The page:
On 11 December last year, the Legislative Council Committee on Social Issues tabled the Report of its inquiry into Service Co-ordination in communities of high social need. The Report made some excellent recommendations, in line with those proposed by NCOSS, which if adopted will improve service delivery to those communities in greatest need.
Key recommendations of the Report are:
A review of the competitive tender processes, emphasising collaboration and joint tendering
NCOSS has consistently emphasised the important role that collaboration between services and relationships between services and clients play in service delivery. Competitive tendering has threatened to undermine these relationships, so this recommendation is welcome. Recognition of collaboration is a key point put forward in our current campaign A Fair Deal For Our Community Services, which developed a set of recommendations to underpin a stronger relationship between the sector and Government.
5 year terms for funding agreements
The Committee agreed with the evidence from a number of inquiry participants, including NCOSS, that the current length of funding contracts is too short for service providers to effectively build and maintain relationships with clients and other organisations, or to implement long-term planning and strategies to build capability across the sector. Funding agreements with a minimum of 5 years were proposed.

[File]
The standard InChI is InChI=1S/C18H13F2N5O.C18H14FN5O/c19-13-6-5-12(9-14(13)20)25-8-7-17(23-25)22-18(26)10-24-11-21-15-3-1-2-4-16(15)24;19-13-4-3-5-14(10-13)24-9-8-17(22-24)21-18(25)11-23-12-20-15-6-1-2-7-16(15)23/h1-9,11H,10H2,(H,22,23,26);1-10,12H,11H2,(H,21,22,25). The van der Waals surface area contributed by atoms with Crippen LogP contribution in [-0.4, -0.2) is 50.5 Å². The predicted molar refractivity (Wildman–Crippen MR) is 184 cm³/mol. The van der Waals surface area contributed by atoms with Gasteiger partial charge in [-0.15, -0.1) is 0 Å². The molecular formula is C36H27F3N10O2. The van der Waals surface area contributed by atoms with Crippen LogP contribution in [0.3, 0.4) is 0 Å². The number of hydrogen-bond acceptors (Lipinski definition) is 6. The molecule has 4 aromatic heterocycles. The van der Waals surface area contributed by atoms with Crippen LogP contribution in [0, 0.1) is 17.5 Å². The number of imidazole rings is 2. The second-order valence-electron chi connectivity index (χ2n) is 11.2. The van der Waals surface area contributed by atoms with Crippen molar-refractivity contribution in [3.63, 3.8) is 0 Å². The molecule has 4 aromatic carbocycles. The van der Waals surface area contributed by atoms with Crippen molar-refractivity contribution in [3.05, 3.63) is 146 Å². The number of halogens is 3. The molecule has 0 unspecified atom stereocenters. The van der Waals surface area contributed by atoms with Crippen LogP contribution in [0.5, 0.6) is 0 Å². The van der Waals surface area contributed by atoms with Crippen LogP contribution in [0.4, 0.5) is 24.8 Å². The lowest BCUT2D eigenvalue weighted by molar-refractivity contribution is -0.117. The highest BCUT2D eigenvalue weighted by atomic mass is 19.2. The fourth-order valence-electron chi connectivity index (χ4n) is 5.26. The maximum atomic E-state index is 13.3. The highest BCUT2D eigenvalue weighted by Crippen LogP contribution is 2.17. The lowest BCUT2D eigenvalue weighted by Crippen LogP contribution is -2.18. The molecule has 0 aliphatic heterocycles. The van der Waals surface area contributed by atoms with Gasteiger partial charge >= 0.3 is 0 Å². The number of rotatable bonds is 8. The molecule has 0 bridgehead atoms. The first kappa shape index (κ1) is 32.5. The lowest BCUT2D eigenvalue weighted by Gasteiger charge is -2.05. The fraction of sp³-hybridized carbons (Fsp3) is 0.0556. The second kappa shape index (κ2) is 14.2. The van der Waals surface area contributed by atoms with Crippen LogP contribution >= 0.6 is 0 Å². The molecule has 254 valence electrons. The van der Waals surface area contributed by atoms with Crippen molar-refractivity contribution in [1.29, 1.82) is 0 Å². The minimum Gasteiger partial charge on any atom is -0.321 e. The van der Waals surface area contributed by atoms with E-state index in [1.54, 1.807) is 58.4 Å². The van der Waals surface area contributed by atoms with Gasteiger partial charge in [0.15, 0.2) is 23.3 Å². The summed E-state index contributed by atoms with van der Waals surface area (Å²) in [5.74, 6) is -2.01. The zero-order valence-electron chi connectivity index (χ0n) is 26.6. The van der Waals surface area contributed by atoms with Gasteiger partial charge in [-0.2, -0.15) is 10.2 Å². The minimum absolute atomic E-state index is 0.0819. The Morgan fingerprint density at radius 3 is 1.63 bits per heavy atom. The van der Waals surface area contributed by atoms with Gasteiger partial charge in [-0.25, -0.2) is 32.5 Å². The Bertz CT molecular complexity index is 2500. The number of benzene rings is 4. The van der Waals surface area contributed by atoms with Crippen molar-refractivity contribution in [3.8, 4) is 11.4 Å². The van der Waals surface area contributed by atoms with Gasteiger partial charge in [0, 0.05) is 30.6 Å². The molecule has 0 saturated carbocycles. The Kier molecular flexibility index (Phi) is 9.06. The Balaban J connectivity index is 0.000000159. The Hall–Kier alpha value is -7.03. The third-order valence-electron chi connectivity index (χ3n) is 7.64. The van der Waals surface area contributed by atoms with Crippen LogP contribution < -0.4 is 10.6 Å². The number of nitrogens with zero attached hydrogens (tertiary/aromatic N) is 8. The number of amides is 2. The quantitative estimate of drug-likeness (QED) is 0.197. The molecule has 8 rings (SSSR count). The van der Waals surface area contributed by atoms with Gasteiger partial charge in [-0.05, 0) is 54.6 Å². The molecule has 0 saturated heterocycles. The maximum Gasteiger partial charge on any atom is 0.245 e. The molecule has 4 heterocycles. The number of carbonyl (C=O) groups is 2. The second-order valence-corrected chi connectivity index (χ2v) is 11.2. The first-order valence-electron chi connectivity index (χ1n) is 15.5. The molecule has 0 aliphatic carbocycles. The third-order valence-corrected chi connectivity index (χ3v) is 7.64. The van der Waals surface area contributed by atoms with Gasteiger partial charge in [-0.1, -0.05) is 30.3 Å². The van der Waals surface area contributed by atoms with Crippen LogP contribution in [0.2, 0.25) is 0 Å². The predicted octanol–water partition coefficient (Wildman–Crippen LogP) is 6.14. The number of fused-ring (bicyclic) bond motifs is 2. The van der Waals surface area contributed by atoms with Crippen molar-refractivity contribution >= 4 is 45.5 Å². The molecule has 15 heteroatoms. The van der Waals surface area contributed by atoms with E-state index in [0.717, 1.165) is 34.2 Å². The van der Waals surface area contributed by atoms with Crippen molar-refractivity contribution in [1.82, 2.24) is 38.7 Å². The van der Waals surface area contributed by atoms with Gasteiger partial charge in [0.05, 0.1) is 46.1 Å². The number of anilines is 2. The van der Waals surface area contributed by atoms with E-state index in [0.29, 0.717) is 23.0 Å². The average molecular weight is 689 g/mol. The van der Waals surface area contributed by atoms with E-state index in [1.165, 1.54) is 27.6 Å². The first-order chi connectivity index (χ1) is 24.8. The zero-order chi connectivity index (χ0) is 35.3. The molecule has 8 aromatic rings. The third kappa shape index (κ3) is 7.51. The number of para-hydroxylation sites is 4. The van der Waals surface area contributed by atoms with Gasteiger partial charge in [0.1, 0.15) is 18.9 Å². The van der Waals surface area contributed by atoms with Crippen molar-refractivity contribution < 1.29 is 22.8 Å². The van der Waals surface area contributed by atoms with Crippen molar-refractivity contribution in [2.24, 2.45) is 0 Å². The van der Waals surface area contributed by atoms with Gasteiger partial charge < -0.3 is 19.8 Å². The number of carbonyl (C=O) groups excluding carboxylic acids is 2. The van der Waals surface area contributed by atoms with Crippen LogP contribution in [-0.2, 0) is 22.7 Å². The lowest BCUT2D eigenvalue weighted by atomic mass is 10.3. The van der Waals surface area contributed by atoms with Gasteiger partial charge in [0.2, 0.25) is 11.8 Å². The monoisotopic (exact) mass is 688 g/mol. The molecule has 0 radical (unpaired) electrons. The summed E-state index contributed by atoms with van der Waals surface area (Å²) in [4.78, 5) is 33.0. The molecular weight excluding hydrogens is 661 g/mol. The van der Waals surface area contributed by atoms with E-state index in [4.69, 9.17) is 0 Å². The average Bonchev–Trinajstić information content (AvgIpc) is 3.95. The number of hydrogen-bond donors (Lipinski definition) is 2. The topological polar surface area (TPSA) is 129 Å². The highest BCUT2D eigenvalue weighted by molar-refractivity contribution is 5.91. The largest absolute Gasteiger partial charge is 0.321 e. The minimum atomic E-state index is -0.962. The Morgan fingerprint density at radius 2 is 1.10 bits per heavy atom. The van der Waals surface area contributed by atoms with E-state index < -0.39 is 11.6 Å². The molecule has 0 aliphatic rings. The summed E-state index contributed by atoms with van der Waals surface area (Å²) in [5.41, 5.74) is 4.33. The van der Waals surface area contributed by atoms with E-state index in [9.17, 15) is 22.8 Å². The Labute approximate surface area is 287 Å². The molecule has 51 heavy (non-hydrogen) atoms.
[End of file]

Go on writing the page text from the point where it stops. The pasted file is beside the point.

Recognising that information sharing between services would be valuable for service coordination, but there are concerns that this conflicts with individuals’ rights to privacy, the Committee recommended that the Privacy Commissioner develop guidelines and provide training for both government and non-government organisations on appropriate information handling and information sharing. This has long been advocated by NCOSS.
Better collection of data and measurement of outcomes
The Committee recognised that service coordination would be improved if data was collected in a consistent way and the success of programs was measured by outcomes rather than outputs. To assist with these objectives, the Committee recommended that the Data Analysis Centre within NSW Government regularly release publications, and also endorsed the recommendations of the Dropping Off the Edge 2015 Report that a Centre for Community Strengthening and Program be established, linked to State and Territory counterparts. NCOSS supports these recommendations.
The Government’s response to the Report is due in June this year. NCOSS will be referencing the recommendations in our advocacy, particularly in relation to funding and the importance of localised approaches to service delivery. If adopted, the recommendations have potential to create significant improvements for our members and the people we support.